Tron: Legacy is a dizzying, dazzling visual experience, as you might expect from the sequel to a 1982 sci-fi film that pioneered the use of live action and CGI. It must have taken a lot of computers to pull this thing off; too bad the movie talks like one of them.
Tron: Legacy focuses on a hacker named Sam (Garrett Hedlund) who finds himself zapped into an intricate computer system. It’s the same system designed by his father (Jeff Bridges) before he disappeared years ago. Sure enough, once Sam gets transported, he finds his dad – or at least variations of him – inside.
As in the original, this computer system is built upon Olympic-style bouts involving hurled discs and speeding cycles. Sam gets outfitted in one of those trademark, neon-lined outfits – they’re like racing suits with glow sticks shoved in their sleeves – and off he goes into battle.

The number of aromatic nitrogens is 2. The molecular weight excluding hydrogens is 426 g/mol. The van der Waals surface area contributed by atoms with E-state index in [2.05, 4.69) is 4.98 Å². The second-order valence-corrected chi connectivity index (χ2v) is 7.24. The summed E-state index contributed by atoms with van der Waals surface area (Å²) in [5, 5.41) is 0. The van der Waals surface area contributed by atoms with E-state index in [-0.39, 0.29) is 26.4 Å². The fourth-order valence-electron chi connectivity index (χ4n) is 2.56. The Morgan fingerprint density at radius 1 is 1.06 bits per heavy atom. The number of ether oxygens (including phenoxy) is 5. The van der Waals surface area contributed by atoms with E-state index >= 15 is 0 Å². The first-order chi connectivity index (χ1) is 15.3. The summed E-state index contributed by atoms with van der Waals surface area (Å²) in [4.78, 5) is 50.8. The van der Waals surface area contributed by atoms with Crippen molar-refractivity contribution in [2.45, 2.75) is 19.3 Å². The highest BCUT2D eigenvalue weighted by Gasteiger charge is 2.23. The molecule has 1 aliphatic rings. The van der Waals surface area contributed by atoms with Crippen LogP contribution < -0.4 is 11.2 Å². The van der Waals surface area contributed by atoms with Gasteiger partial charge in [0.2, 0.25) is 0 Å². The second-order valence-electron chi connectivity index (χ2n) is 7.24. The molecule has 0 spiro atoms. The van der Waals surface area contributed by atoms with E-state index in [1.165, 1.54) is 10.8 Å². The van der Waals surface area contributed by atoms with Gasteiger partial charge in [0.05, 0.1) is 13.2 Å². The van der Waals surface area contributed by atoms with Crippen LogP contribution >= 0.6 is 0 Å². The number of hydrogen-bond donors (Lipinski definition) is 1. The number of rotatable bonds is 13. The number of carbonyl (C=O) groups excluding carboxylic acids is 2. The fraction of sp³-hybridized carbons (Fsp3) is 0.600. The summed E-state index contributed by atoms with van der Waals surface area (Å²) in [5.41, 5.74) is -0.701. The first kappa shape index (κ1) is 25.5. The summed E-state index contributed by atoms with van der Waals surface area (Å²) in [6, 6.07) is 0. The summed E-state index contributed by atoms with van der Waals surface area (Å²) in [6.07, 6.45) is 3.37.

It’s not the action in Tron: Legacy that wows as much as the setting. Director Joseph Kosinski and his animators turn our sense of space inside out. Floors sink and rise unexpectedly, walls shift and ceilings disappear. Often, you don’t know if you’re looking up, down or sideways.
Adding to the trippyness – aside from those glow-in-the-dark getups – is original music by Daft Punk (look for the house music duo as DJs in a throwdown that’s part fight club, part rave). In other moments, the score feels heavier, fully of tremulous echoes and leaden beats. This is doom-laden dance music, and it gives Tron: Legacy a gravitas that’s missing from the techy, incomprehensible narrative.
Story wise, Tron: Legacy lost me around the time Bridges starting talking about “genetic algorithms” and “quantum teleportation.” This isn’t just filler mumbo jumbo, either. Tron: Legacy is about this sort of stuff, as the central story has to do with Bridges trying to perfect his computer system using something he calls “biodigital jazz, man.”
The thing about jazz, though, is that sometimes its improvisation can lead to cacophonous collapse. By its end, with Flynn facing down his digital doppelganger and Sam pursuing a portal back to the real world, Tron: Legacy devolves into utter nonsense. But at least it looks good doing it.